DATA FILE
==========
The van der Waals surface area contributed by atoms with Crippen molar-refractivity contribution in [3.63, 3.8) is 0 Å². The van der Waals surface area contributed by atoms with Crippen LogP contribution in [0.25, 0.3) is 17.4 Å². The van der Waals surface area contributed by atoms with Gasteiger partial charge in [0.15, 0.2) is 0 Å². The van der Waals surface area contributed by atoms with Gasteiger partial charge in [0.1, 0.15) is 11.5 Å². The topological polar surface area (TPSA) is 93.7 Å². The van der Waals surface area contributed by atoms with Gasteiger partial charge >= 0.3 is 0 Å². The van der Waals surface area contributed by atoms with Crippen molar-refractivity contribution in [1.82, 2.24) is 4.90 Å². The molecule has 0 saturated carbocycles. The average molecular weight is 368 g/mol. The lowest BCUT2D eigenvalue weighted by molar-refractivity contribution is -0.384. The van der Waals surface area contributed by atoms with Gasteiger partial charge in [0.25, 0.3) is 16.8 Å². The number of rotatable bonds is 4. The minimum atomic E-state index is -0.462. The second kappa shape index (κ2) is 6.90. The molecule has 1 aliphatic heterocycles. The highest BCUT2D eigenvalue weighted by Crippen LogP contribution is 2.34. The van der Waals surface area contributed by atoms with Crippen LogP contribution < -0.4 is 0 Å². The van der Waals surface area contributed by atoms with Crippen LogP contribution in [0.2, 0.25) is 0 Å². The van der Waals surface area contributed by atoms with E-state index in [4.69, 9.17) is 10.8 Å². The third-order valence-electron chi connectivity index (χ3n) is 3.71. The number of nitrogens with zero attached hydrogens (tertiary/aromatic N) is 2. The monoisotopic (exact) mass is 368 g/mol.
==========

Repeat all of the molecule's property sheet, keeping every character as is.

The van der Waals surface area contributed by atoms with Crippen molar-refractivity contribution in [3.63, 3.8) is 0 Å². The van der Waals surface area contributed by atoms with Crippen LogP contribution in [0.25, 0.3) is 17.4 Å². The van der Waals surface area contributed by atoms with Gasteiger partial charge in [0.15, 0.2) is 0 Å². The van der Waals surface area contributed by atoms with Gasteiger partial charge in [0.1, 0.15) is 11.5 Å². The topological polar surface area (TPSA) is 93.7 Å². The van der Waals surface area contributed by atoms with Gasteiger partial charge >= 0.3 is 0 Å². The van der Waals surface area contributed by atoms with Crippen molar-refractivity contribution in [1.82, 2.24) is 4.90 Å². The molecule has 0 saturated carbocycles. The average molecular weight is 368 g/mol. The lowest BCUT2D eigenvalue weighted by molar-refractivity contribution is -0.384. The van der Waals surface area contributed by atoms with Gasteiger partial charge in [0.25, 0.3) is 16.8 Å². The number of rotatable bonds is 4. The minimum atomic E-state index is -0.462. The second kappa shape index (κ2) is 6.90. The molecule has 1 aliphatic heterocycles. The highest BCUT2D eigenvalue weighted by Crippen LogP contribution is 2.34. The van der Waals surface area contributed by atoms with Crippen LogP contribution < -0.4 is 0 Å². The van der Waals surface area contributed by atoms with Crippen LogP contribution in [0.2, 0.25) is 0 Å². The van der Waals surface area contributed by atoms with E-state index in [4.69, 9.17) is 10.8 Å². The third-order valence-electron chi connectivity index (χ3n) is 3.71. The number of nitrogens with zero attached hydrogens (tertiary/aromatic N) is 2. The monoisotopic (exact) mass is 368 g/mol.